the Business Guardian that the current gas
shortage has nothing to do with the amount
of gas that T&T can produce but rather
with suppliers only being prepared to pro-
duce enough gas to meet their contracted
"The gas supply situation will not improve
the way the country seems to want it to
because every supplier is going to ensure
they supply at the quantities contracted for
by the NGC and no more. Therefore any
unforeseen circumstance or even those pre-
dicted will result in a shortfall of supply to
Innis, who now works as an energy con-
sultant, added: "The gas shortages being
experienced have nothing to do with the
gas that is in the ground. It is to do with
what can be currently delivered. I am sure
that should the Government announce it is
within signing distance of having a new
project, you would find the upstream sup-
pliers fighting to be the first to supply and
therefore going after the gas in the ground."
Over the last four years the natural gas
shortage at the Point Lisas Industrial Estate
has cost the country billions of dollars in
tax revenues and the companies billions of
dollars in lost revenue.
In fact, the situation has become so bad
that the Point Lisas executives have been
forced to pen two letters to the Minister of
Energy complaining that the gas shortages
are hurting their businesses, estimating that
it has cost them $10 billion in four years.
The situation has become increasingly
contentious with Energy Minister Kevin
Ramnarine, accusing the executives of play-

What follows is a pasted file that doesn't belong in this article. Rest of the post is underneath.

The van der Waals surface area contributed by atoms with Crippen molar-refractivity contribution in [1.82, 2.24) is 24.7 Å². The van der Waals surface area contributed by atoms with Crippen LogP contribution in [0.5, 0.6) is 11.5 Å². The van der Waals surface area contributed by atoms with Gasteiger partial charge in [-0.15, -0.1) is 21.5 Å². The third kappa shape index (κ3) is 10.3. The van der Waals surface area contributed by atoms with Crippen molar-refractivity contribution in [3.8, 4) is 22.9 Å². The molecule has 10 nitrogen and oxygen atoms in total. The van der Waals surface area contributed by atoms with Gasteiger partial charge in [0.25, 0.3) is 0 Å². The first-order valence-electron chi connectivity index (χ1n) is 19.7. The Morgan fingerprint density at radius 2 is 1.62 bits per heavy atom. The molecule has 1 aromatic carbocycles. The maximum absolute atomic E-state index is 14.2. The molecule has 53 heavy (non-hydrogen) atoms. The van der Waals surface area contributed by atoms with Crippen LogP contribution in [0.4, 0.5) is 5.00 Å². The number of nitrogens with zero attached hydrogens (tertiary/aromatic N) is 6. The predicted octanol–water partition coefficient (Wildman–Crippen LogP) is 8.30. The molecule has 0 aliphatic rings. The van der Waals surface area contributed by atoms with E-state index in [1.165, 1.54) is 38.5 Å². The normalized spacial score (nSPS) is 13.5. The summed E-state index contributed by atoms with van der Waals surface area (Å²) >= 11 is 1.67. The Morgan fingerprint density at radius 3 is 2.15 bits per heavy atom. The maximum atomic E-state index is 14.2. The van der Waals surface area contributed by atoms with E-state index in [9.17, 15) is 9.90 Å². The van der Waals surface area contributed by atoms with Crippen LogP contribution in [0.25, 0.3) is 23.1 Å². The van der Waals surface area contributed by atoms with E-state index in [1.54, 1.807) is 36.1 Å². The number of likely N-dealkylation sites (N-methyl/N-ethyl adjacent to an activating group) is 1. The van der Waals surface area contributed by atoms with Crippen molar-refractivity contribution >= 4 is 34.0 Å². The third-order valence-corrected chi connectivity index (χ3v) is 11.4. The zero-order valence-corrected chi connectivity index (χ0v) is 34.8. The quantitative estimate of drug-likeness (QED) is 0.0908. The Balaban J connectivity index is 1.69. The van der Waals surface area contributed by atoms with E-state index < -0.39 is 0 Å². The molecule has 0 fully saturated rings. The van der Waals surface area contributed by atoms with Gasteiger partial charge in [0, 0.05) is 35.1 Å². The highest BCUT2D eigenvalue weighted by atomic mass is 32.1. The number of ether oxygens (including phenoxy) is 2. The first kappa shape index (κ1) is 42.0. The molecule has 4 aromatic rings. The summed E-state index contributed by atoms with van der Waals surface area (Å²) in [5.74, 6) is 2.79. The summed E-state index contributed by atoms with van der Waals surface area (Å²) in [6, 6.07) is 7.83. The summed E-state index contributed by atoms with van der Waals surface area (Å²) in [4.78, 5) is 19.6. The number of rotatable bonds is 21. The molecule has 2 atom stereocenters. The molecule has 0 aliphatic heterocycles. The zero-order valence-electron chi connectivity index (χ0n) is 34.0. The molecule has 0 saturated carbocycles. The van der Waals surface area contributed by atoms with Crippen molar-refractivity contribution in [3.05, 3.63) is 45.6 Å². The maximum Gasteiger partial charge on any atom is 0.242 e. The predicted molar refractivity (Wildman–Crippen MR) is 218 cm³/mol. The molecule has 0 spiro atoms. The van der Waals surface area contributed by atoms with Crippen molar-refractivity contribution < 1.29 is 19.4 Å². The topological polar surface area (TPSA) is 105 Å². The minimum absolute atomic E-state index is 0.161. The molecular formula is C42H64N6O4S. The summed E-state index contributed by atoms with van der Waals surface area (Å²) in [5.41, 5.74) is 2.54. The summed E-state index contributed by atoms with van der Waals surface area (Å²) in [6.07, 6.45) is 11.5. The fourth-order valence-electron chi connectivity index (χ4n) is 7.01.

ing politics on the issue. The shortage is
also no longer being blamed on bpTT s
maintenance schedule and the minister has
now talked about the coming online of the
Starfish and Juniper platforms as the solution
even though both BP and BG say the projects
are, in the main, to replace gas lost during
the natural decline in production.
In addition, it is expected that later this
month the consortium of Japanese firm
Mitsubishi and Massy Group will announce
a final investment decision to build a
methanol plant in La Brea which would
require additional gas.
Innis said the solution to the current gas
situation lies with the NGC as it needs to
weigh its contractual agreements careful-
"Should the NGC contract for more gas
with the current suppliers, it could find
itself, in times when the downstreamers are
offline or if there is a cut in downstream
production for whatever reason, holding the
take-or-pay bag. The answer may lie in gas
storage, if this is not too expensive an option.
The answers are not simple, a solution needs
to be arrived at in which the objectives of
upstream, midstream, downstream and the
Government are realised. Until that happens,
the gas supply situation will remain as it
is."Innis said that while the gas curtailment
issues are not yet hurting the country s rep-
utation, the situation cannot be allowed to
continue in the long run.
"Our reputation as a reliable supplier will
suffer in the long run if the situation con-
tinues as is, but for now I think people will
adopt a wait-and-see attitude."
for US$45 crude
Brazil's Petrobras fails to
meet 2014 output target
Sign more gas contracts
The gas shortages being experienced have nothing to do with the gas that is
in the ground. It is to do with what can be currently delivered.